We predicted several gene families associated with carbohydrate metabolism. More than 50% of such gene families were related to carbohydrate metabolism, lipid metabolism, xenobiotics metabolism, energy metabolism, etc., suggesting the importance of these gut microbiota’s functions for the digestive proficiency of the host. This core of metabolic capacities shared between the captive and wild individuals has been observed for other wild species belonging to unperturbed and perturbed habitats (Barelli et al., 2015). However, as in other reports, we found significant differences for some KEGG categories, which could be explained by the different environmental conditions that Andean bears face in captivity and the wild. Interestingly, it was found that Xenobiotics biodegradation and metabolism gene families’ abundances generated two differentiated clusters for wild and captive individuals, which could be linked with the environmental conditions in which these groups live. Since wild Andean bears have a plant rich diet, it is expected to find molecules related with defense mechanisms against herbivores, which could include terpenoids, tanines, and other compounds that can be toxic for the Andean bear. These core functions in the Andean bear gut microbiota could be involved with detoxifying xenobiotics present in the plant-based diet of the host, as it has been reported for the gut microbiota of other mammals (Barelli et al., 2015). In contrast, in captivity the diet is composed of fruits, cereals and meat, which cannot act as a selective pressure for detoxification-related genes in the gut microbiome.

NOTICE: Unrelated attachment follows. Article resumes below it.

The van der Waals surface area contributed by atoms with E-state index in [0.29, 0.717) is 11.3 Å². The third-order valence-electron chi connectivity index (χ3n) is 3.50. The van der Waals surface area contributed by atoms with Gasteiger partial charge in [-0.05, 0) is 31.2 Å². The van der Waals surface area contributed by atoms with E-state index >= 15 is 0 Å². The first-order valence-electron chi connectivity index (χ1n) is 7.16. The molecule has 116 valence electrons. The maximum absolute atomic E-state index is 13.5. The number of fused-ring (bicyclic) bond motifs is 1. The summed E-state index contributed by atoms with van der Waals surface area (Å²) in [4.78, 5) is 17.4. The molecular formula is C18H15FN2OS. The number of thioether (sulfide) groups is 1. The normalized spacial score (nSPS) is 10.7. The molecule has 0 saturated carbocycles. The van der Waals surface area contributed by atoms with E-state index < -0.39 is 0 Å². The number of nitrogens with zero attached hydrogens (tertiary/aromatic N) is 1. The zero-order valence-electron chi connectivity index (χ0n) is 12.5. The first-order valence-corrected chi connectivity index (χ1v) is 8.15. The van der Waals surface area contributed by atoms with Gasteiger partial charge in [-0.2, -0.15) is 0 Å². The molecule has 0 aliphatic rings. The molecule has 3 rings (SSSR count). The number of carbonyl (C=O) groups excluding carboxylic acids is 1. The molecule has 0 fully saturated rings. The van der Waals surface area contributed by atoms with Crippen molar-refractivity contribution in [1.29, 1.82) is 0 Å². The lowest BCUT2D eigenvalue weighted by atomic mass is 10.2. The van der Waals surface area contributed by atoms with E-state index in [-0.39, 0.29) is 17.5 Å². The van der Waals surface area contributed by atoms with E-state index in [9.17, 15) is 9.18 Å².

A high proportion of reads were not assigned to any bacterial phylum, which could suggest tremendous undescribed and unknown diversity in the gut microbiota of Andean bears, but also could be associated with short reads, which prevented us from identifying a significant match with taxa in public databases. For this reason, we repeated the taxonomic assignment using BLAST against the nucleotide database of the NCBI, and we still found a substantial proportion of unassigned reads to any domain, only a small percentage was assigned to Bacterial taxa, and the composition pattern did not differ from the one obtained based on Greengenes. This evidence suggest that the gut microbiota of Andean bears is still an unknown environment. Some studies describing the gut microbiota of other bears species (i.e., black bears, grizzly bears, polar bears, and panda bears), regardless of their diet, have reported that Firmicutes and Proteobacteria are the most common phyla (Glad et al., 2010; Schwab et al., 2011; Zhu et al., 2011; Xue et al., 2015; Song et al., 2017), being consistent with our results. However, our data suggest a higher prevalence of Proteobacteria than Firmicutes and comparison between studies should be made carefully, since they used different sequencing strategies that could be an important confounding factor to make conclusive comparisons with our data.